Earlier today, President Obama announced his upcoming trip to Cuba as part of a broader Latin America visit scheduled for next month. A visit from Obama had been part of the leverage talks since the two countries reopened their embassies both in Havana and Washington. The President is set to on March 21 and will depart the next day to go to Argentina, marking the first time a sitting U.S. President visits the Island in 80 years.

Deputy National Security Adviser Ben Rhodes said Obama is making the trip specifically to push for more reforms, noting that while advancements have been made, the “progress is insufficient.” “There is much more that can be done by the United States, and by the Cuban government to advance this opening in ways that will be good for Cubans, and good for the United States. That is why President Obama is traveling to Cuba,” Rhodes explained. In addition, Rhodes explained they’re looking to create more business opportunities for the U.S. in Cuba, so that the country can also benefit from such engagements.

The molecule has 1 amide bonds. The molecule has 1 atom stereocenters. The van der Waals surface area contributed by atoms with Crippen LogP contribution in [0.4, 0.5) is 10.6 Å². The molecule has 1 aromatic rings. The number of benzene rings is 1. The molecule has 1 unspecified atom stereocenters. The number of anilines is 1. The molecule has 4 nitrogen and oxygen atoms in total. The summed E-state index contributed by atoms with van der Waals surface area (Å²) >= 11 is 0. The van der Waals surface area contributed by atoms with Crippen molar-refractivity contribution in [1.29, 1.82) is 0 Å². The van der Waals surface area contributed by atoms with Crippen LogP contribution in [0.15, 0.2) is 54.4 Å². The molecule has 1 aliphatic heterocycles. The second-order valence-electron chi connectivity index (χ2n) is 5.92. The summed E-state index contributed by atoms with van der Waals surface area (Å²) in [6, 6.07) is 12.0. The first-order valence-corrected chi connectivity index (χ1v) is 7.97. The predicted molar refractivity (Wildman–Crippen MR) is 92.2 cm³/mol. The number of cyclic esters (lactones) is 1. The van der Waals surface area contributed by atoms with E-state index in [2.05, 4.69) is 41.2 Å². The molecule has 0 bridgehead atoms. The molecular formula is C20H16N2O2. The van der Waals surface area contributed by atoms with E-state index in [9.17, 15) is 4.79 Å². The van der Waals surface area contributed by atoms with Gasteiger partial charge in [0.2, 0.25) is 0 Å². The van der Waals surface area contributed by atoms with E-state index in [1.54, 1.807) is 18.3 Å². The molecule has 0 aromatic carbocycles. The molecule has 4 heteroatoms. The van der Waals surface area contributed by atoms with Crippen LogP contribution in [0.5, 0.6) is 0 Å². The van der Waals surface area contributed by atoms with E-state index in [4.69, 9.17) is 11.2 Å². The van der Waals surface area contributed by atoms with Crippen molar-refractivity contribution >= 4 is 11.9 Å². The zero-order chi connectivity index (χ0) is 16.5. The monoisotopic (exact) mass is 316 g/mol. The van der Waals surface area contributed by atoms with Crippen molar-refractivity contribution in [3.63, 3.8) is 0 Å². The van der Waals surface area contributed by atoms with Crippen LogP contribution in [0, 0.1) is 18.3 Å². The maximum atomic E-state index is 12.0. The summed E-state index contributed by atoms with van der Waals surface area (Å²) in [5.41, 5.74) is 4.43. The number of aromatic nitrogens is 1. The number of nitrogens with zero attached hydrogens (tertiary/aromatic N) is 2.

The President, joined by First Lady Michelle Obama, is set to meet with Cuban President Raul Castro looking to reinforce the efforts that began almost 15 months ago by reopening diplomatic channels after a prisoner exchange and the humanitarian release of U.S. contractor Alan Gross in December 2014.